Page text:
Police connect with community

SUPERINTENDENT Stuart Wilkins knows all about connecting with the community.

The commander of the Tweed/Byron Area Local Command was sent in to Macquarie Fields in Sydney after the 2005 riots to help police maintain peace and forge stronger ties with the community.

Now the commander is hoping to collaborate and consult with the North Coast community in an effort to find out people’s expectations of local police.

At its first community consultation day held last Thursday in Byron Bay, Superintendent Wilkins and other police officers from the local area command walked the streets talking to residents and business people.

A mobile police van was set up outside the Byron Bay Ambulance Station in Jonson Street where residents were encouraged to fill out a survey which was titled "Let Us Know What You Want".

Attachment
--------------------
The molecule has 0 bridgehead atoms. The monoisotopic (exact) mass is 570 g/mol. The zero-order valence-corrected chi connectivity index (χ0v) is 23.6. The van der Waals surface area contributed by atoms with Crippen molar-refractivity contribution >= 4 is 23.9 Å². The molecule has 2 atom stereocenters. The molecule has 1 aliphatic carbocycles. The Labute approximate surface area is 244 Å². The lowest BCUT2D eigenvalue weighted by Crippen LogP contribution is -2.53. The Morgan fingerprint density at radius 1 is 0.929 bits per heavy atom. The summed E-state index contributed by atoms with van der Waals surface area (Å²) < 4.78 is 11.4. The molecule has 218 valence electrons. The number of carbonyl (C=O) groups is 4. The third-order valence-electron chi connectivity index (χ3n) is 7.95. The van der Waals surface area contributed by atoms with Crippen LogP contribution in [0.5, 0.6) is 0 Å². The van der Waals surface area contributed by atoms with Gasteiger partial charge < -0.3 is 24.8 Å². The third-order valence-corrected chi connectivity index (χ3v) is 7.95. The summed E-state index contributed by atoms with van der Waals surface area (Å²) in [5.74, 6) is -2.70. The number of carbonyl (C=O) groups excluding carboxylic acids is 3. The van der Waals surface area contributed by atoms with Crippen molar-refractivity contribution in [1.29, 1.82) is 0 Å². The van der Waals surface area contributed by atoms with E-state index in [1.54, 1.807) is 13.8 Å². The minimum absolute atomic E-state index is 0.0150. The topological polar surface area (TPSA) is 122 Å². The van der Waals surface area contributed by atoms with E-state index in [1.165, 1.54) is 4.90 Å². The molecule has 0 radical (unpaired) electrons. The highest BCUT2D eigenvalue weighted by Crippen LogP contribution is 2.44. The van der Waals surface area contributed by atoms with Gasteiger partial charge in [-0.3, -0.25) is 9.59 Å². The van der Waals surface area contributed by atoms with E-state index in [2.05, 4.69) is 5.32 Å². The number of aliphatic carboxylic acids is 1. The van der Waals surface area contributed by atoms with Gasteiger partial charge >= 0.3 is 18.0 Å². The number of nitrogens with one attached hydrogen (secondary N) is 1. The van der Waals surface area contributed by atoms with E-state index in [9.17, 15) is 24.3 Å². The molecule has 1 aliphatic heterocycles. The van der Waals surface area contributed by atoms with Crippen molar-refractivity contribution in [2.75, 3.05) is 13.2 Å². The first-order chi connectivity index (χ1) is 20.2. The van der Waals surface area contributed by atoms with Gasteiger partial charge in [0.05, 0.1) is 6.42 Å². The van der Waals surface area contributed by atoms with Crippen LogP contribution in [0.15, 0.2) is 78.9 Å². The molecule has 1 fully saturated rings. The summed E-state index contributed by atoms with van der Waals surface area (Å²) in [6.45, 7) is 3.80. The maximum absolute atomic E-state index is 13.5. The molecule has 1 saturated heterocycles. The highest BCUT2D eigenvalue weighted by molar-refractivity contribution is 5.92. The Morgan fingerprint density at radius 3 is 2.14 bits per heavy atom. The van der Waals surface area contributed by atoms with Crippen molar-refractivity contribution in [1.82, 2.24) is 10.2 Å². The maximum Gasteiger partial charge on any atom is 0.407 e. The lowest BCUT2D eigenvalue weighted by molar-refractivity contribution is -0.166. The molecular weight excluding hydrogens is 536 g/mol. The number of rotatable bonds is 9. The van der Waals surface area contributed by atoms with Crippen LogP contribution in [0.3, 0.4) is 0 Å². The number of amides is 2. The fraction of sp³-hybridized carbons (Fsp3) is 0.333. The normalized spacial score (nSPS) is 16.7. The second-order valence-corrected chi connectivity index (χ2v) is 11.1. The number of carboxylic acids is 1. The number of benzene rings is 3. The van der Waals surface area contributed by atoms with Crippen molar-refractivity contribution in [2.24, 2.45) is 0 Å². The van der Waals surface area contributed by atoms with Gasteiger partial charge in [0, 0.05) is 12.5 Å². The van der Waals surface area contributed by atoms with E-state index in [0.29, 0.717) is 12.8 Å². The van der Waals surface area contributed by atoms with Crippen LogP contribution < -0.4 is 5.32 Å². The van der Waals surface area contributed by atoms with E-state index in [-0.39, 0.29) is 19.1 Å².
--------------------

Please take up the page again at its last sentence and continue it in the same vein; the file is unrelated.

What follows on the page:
Superintendent Wilkins said police wanted to know what the community expected of its police force and whether or not they felt safe in their homes and on the streets.

"We want to understand better what the community wants and what sort of a relationship people have their local police force," he said.

"Police want to talk about Schoolies, anti-social behaviour, security and other things that affect the community, and I am glad to say that after talking to people today, most of them say they feel safe in Byron Bay and are generally happy with the service police are providing.

"Of course, the police can always do business better and you can’t beat cops walking the beat."

Superintendent Wilkins said he would like to see more police on the streets and this would be the command’s focus, as well as more community consultations.

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